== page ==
In just a few short weeks, Lucas LaRue will find himself standing in the center of a mixed martial arts cage for the very first time as a competitor. With less than two years training experience to his credit, LaRue has never been tested under the rules of MMA….. but that does not mean he has never been tested.
LaRue went 2-0 in Muay Thai, fighting for USKA and now the 21-year-old LaRue hopes to present himself with an early birthday gift, getting the victory over Shaharyar Bhatti at PA Cage Fight 34 on December 1. The Scranton MMA prospect LaRue will turn 22 a few weeks after the fight.
“I didn’t have any prior background,” LaRue said of his start in combat sports.
“I wish I would have wrestled. I didn’t do anything like that prior to when I started training. I have always been super interested in it, watching guys like GSP (Georges St-Pierre). Those are the guys that inspired me and made me want to see if this is something I can do. Now, looking back, I don’t think there is anything else I would want to do at this point.”
After winning unanimously on all judges’ scorecards in his first Muay Thai bout, then scoring a TKO in his second, LaRue makes the leap to MMA so that he can give himself that test he has long been training for.
“I’ve always just felt that I enjoy the grappling side of it as well. I love jiu jitsu just as much as I love the striking portion of it. I feel like MMA is where everything comes together. I wanted to do it at the highest level of combat sports and I think MMA is that.”
Even at an early stage in his career, LaRue has already set out to make adjustments to his life that would allow for the best possible training opportunities. He was working as a pipe liner but due to the requirement of working at least six, 12-hour days each week, his time was limited.
“It really put a damper on quality training, and getting in practices when I needed them, so I transitioned from that to working in a liquor store for the state, so that I could schedule my training around my job. I’m sacrificing some money but I’d rather by happy and train and do the things I love than make a few bucks.”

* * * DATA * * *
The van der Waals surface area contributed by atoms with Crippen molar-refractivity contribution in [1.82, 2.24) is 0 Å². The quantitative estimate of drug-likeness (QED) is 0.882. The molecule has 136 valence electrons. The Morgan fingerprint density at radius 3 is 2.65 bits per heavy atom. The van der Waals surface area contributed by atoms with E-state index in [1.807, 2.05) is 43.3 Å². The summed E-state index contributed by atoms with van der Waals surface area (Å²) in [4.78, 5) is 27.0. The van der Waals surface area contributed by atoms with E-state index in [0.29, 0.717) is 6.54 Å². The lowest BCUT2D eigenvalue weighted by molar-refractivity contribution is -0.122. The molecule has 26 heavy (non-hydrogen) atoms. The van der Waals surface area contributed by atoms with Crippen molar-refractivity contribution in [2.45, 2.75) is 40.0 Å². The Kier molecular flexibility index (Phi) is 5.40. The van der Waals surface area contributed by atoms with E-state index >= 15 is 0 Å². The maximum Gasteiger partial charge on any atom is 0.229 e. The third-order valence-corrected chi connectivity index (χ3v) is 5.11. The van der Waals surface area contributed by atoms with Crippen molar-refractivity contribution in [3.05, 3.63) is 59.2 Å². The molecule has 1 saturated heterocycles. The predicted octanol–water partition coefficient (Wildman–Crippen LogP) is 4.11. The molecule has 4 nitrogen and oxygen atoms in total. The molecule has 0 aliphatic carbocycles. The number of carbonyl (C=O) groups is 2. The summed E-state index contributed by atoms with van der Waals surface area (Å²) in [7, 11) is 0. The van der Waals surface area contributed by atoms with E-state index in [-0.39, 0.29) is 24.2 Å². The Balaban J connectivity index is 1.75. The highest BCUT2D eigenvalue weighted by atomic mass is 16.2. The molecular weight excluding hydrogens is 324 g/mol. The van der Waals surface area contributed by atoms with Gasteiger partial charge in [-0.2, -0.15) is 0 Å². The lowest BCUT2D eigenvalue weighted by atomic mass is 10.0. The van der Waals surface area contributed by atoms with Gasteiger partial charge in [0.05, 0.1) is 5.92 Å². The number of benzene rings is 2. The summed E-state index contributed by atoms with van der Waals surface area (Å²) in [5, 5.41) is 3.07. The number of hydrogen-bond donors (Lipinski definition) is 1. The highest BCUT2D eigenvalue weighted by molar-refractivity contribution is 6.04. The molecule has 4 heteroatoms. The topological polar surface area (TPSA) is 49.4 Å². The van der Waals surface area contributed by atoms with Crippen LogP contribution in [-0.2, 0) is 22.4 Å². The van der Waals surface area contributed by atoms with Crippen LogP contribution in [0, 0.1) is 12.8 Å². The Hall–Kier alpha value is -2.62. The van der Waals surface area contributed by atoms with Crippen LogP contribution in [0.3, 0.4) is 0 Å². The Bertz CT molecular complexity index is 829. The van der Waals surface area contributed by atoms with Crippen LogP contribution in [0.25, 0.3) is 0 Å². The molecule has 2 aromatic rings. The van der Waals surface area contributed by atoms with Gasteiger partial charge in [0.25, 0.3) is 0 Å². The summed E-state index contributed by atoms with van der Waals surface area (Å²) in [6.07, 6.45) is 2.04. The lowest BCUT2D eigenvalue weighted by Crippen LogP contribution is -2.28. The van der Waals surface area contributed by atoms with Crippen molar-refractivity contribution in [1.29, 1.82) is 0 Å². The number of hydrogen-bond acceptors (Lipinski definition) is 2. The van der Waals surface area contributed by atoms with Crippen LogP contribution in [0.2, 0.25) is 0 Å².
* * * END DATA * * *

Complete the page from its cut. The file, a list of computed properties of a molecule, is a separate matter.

Now with training fully in swing, LaRue is ready to go on December 1, so much so that the youngster is already looking ahead to his future. Without getting eager and jumping too far ahead, LaRue has plans to keep himself grounded.
“My coach, Steve Wilson, and I talk about it,” LaRue said. “We try not to look too far ahead. Keep what is right ahead in the main focus but at the same time I think 2019 is going to be a huge year for me. I want to fight as much as possible, given how each fight goes. I expect this fight to go really well and I’m looking to get right into it in 2019. I want to turn some heads as the New Year comes in. Then eventually look to go to the pro ranks whenever we decide I’m ready. I’m not in an any rush. I’m still a young, developing fighter. I don’t want to enter into the pro side of it too early.”
Although Larue and his opponent are new to the sport, he is confident he will come up with the perfect game plan. When asked about the lack in available footage to study about the man who will stand opposite of him inside the cage, LaRue did not think it would be too much of a problem.
“That’s tough, not really having much to go off of. We tried to make this camp a very well rounded one to make sure we are ready for anything that happens. I know he (Bhatti) had a couple of smokers he fought in. I think he’s right around my experience level. He’s probably around the same grappling wise, a white belt. I competed at NAGA and did really well there. I think I will be a little better in all areas,” LaRue said.
“I would say standup is where I showcase the most talent at this point,” LaRue said. “My grappling is definitely developing at a fast pace. My takedown defense has allowed me to keep my game standing. At 6′ 4″ there are not a lot of guys that are going to have more range than me in this 170-pound division. I think I’m going to have an advantage mobility wise. Hitting on my feet is where I am the best ability wise.”
When asked how the fight will go down, confidence rolled off the tip of the fighter’s tongue.
“I’m not going in trying to over commit and do that something that would put me in danger, but at the same time I know I’m going to finish it and I know that if the opportunity arises to finish it, I’m going to take it.”
PA Cage Fight promoter Paul Matreselva Jr., told MyMMANews that LaRue will likely be one of the night’s biggest ticket sellers. When I told LaRue what Matreselva said and I asked how a debut fighter has instilled so much confidence in the promoter that he will push big ticket sales, his reply made perfect sense.
“I have a lot of friends and family who are super supportive of what I do. I try to be as active as I can on social media and get the word out, so yeah, I have a really good group of people who follow me and support me. This being the closest fight that I’ve done to my hometown, people are for sure going to show up for this one.”
Aside from friends and family, LaRue is thankful for the coaches who have led him to this point.
“My head coach Steve Wilson has done so much for me. I’ve learned a lot from him. My jiu jitsu coach Frankie just got his black belt in Philadelphia over the weekend. This win will be for them.”
PA Cage Fight 34 takes place at the Gennetti Conference Center in Wilkes-Barre, PA. The event is headlined by a lightweight bout between Jimmy Jordan and Ricky Nuno.